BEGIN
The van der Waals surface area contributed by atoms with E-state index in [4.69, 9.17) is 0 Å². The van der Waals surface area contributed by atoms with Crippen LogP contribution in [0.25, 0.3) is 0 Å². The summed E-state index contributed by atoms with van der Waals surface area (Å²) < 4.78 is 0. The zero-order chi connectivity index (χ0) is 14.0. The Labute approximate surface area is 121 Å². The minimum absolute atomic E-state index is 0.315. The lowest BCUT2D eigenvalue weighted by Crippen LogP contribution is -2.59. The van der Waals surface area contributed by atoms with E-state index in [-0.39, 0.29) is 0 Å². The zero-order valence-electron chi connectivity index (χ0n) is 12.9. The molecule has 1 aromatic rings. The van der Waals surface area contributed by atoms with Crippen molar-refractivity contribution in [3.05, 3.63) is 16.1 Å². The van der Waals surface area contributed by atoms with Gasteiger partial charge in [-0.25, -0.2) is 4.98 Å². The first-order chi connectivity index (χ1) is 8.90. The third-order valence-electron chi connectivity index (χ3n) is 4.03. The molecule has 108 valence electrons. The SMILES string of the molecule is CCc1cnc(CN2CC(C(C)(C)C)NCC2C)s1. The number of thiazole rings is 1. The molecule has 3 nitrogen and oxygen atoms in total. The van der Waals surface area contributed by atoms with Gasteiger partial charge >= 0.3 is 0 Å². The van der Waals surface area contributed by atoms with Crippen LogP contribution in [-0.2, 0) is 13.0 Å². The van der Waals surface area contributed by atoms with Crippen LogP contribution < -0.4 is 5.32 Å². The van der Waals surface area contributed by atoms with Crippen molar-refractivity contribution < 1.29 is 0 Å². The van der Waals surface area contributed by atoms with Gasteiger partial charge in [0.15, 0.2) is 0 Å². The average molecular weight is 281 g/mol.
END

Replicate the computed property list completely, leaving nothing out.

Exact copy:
The van der Waals surface area contributed by atoms with E-state index in [4.69, 9.17) is 0 Å². The van der Waals surface area contributed by atoms with Crippen LogP contribution in [0.25, 0.3) is 0 Å². The summed E-state index contributed by atoms with van der Waals surface area (Å²) < 4.78 is 0. The zero-order chi connectivity index (χ0) is 14.0. The Labute approximate surface area is 121 Å². The minimum absolute atomic E-state index is 0.315. The lowest BCUT2D eigenvalue weighted by Crippen LogP contribution is -2.59. The van der Waals surface area contributed by atoms with E-state index in [-0.39, 0.29) is 0 Å². The zero-order valence-electron chi connectivity index (χ0n) is 12.9. The molecule has 1 aromatic rings. The van der Waals surface area contributed by atoms with Crippen molar-refractivity contribution in [3.05, 3.63) is 16.1 Å². The van der Waals surface area contributed by atoms with Gasteiger partial charge in [-0.25, -0.2) is 4.98 Å². The first-order chi connectivity index (χ1) is 8.90. The third-order valence-electron chi connectivity index (χ3n) is 4.03. The molecule has 108 valence electrons. The SMILES string of the molecule is CCc1cnc(CN2CC(C(C)(C)C)NCC2C)s1. The number of thiazole rings is 1. The molecule has 3 nitrogen and oxygen atoms in total. The van der Waals surface area contributed by atoms with Gasteiger partial charge >= 0.3 is 0 Å². The van der Waals surface area contributed by atoms with Crippen LogP contribution in [-0.2, 0) is 13.0 Å². The van der Waals surface area contributed by atoms with Crippen LogP contribution < -0.4 is 5.32 Å². The van der Waals surface area contributed by atoms with Crippen molar-refractivity contribution < 1.29 is 0 Å². The van der Waals surface area contributed by atoms with Gasteiger partial charge in [0.15, 0.2) is 0 Å². The average molecular weight is 281 g/mol.